The widow or widower of a deceased individual (along with their dependent children) in some cases may qualify for monthly Social Security benefits. But did you know the surviving spouse is also eligible for a lump-sum payment? This lump-sum Social Security death benefit was initially approved in the 1935 Social Security legislation. The Lump Sum Death Benefit (LSDB) wasn’t intended as a “burial benefit,” although it did evolve into the Social Security death benefit as we know it today. The original concern was paying out equity for individuals who died prior to their full retirement age, or FRA. When the Social Security death benefit legislation initially passed, the FRA was 65.
How the SSA Calculates the Social Security Death Benefit Amount
Early in the Social Security system’s history, survivor benefits weren’t included in the program. So survivors only received the lump-sum Social Security death benefit when a worker died. Then, a 1940 legal amendment defined the LSDB as six times the Primary Insurance Amount (PIA). The PIA is the monthly Social Security benefit amount for workers once they reach full retirement age. The average LSDB payment in 1940 was $145.79. In 1954, legislators capped the Social Security death benefit at $255. The amount hasn’t changed once since then!
For decades, various politicians looking to reform Social Security programs tried to eliminate this lump-sum payment. But doing so is always a very unpopular proposition — which means the small Social Security death benefit still exists.
Who Qualifies for the Social Security Death Benefit After a Worker Dies?
A surviving spouse or child may receive a special $255 lump-sum Social Security death payment if they meet certain requirements. The SSA pays this lump-sum amount to the surviving spouse living in the deceased worker’s household when that person died. For spouses living apart, the survivor can still receive the lump-sum if, during the month the worker died, they were already receiving benefits on the worker’s record or became eligible for benefits upon the worker’s death.
Who Can Receive the Death Benefit If No Spouse Survives?
In cases with no surviving spouse, the SSA can pay the lump-sum to any deceased worker’s child already receiving benefits on the parent’s record during the month that worker died. If the eligible surviving spouse or child isn’t currently receiving benefits, they must apply for this payment within two years of the date the worker died.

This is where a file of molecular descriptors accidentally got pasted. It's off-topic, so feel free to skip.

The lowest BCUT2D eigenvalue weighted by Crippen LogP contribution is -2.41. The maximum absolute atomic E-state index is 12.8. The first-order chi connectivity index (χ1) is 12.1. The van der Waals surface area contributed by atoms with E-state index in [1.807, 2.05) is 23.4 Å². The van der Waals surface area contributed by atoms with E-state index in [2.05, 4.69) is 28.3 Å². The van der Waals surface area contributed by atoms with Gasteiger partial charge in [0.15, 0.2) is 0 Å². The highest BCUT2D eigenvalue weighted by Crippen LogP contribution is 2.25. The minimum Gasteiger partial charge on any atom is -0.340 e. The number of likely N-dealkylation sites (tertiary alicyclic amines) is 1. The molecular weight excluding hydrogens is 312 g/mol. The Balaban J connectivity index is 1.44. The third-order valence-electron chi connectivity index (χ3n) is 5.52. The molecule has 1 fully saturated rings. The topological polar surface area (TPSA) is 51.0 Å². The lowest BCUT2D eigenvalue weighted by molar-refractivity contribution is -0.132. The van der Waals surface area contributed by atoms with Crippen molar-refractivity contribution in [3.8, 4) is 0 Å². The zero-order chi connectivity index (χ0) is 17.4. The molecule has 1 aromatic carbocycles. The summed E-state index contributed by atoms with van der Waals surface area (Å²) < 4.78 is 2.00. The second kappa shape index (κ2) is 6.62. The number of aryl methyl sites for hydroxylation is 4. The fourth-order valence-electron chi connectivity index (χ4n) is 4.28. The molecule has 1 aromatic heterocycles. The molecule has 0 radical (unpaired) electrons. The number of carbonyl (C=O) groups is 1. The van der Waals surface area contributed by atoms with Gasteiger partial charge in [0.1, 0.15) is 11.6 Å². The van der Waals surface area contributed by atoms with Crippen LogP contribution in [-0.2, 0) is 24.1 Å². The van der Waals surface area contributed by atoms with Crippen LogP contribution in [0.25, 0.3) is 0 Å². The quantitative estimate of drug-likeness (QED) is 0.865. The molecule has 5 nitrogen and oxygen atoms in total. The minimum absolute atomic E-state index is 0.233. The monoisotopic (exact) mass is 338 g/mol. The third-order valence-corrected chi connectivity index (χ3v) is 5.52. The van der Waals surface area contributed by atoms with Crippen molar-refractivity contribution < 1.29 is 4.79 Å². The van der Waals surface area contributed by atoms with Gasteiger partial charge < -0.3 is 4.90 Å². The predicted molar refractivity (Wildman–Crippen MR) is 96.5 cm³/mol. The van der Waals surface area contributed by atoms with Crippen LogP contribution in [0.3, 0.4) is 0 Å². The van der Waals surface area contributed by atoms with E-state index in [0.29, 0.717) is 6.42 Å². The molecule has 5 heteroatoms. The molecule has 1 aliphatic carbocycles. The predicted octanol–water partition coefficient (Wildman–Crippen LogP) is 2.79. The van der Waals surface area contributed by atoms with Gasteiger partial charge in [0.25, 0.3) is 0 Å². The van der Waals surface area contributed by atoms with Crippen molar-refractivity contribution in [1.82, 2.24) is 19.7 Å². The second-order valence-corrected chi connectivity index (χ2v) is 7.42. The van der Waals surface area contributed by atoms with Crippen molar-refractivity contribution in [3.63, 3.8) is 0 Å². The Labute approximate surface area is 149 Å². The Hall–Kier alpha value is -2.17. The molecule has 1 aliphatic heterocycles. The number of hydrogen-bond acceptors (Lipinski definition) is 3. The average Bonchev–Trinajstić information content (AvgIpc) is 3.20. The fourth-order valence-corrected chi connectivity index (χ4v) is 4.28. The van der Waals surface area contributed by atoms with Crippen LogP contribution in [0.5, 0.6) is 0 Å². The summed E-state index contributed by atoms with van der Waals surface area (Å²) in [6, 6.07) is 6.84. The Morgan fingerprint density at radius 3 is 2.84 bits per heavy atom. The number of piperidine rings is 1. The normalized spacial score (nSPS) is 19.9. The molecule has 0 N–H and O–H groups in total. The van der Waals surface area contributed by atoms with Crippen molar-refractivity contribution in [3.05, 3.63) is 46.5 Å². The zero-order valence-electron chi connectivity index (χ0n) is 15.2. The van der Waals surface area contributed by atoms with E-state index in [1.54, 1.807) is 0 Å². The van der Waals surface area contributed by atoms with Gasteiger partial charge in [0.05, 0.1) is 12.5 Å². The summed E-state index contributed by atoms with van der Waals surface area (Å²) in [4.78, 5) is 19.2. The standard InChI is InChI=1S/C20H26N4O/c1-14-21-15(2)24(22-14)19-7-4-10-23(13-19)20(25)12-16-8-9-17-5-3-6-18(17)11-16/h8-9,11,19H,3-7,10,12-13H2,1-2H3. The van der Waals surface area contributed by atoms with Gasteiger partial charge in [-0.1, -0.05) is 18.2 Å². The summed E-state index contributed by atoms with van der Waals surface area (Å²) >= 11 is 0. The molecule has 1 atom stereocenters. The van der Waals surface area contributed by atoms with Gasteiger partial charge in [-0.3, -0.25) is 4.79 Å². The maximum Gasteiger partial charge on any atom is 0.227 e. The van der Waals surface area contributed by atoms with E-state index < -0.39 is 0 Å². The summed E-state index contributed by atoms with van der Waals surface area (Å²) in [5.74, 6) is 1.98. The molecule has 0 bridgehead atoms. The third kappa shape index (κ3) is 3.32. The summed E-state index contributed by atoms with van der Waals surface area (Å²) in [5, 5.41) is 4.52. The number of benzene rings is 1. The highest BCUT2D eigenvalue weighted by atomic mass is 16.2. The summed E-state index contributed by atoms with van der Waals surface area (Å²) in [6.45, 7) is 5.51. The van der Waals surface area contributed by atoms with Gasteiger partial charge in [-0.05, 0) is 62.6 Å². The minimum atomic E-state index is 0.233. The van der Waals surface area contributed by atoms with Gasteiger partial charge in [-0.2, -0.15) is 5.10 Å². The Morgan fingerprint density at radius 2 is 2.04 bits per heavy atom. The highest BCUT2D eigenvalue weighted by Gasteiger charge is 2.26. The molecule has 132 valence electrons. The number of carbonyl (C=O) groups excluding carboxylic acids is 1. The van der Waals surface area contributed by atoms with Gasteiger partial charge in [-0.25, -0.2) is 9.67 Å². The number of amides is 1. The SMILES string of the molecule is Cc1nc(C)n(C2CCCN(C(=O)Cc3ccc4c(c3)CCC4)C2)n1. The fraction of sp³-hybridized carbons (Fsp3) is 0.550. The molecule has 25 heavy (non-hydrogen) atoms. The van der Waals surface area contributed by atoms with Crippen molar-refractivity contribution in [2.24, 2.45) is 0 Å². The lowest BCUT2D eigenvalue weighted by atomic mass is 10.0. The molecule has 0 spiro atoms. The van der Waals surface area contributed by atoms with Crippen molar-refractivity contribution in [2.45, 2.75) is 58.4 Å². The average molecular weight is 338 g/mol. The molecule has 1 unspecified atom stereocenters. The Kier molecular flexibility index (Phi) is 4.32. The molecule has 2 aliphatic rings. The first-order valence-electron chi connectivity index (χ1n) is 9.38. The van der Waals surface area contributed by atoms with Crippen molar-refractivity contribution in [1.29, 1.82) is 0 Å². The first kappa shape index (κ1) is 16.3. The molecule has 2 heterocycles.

Applying for the Social Security Death Benefit
You must apply in order to receive the lump-sum Social Security death benefit. When you do, the SSA will likely ask for these documents:
- A birth certificate or other proof of birth
- Proof of U.S. citizenship or lawful alien status for applicants born outside the United States
- U.S. military discharge paper(s) for applicants who completed military service before 1968
- W-2 forms(s) and/or self-employment tax returns for the last calendar year
- A death certificate for the deceased worker
When a family member dies, tell the Social Security Administration as soon as possible. Relatives may qualify for Social Security benefits if the deceased person worked long enough in jobs that withheld FICA taxes.
In addition to the one-time $255 payment, certain family members may qualify for monthly benefits, including:
- A widow or widower age 60 or older (age 50 or older if disabled)
- A widow or widower at any age caring for children who are disabled or younger than 16 years old
- The deceased worker’s unmarried children under age 18 (full-time students up to age 19 may also qualify)
You May Qualify for Legal Assistance
Are you struggling to navigate the death benefit application process while you’re still grieving? An experienced disability attorney or advocate can help guide you through the paperwork and answer your questions privately. Best of all, an attorney can secure any benefit payments the SSA owes you as quickly as possible.
Ready to see if you may qualify? Click the button below to start your free online benefits evaluation now!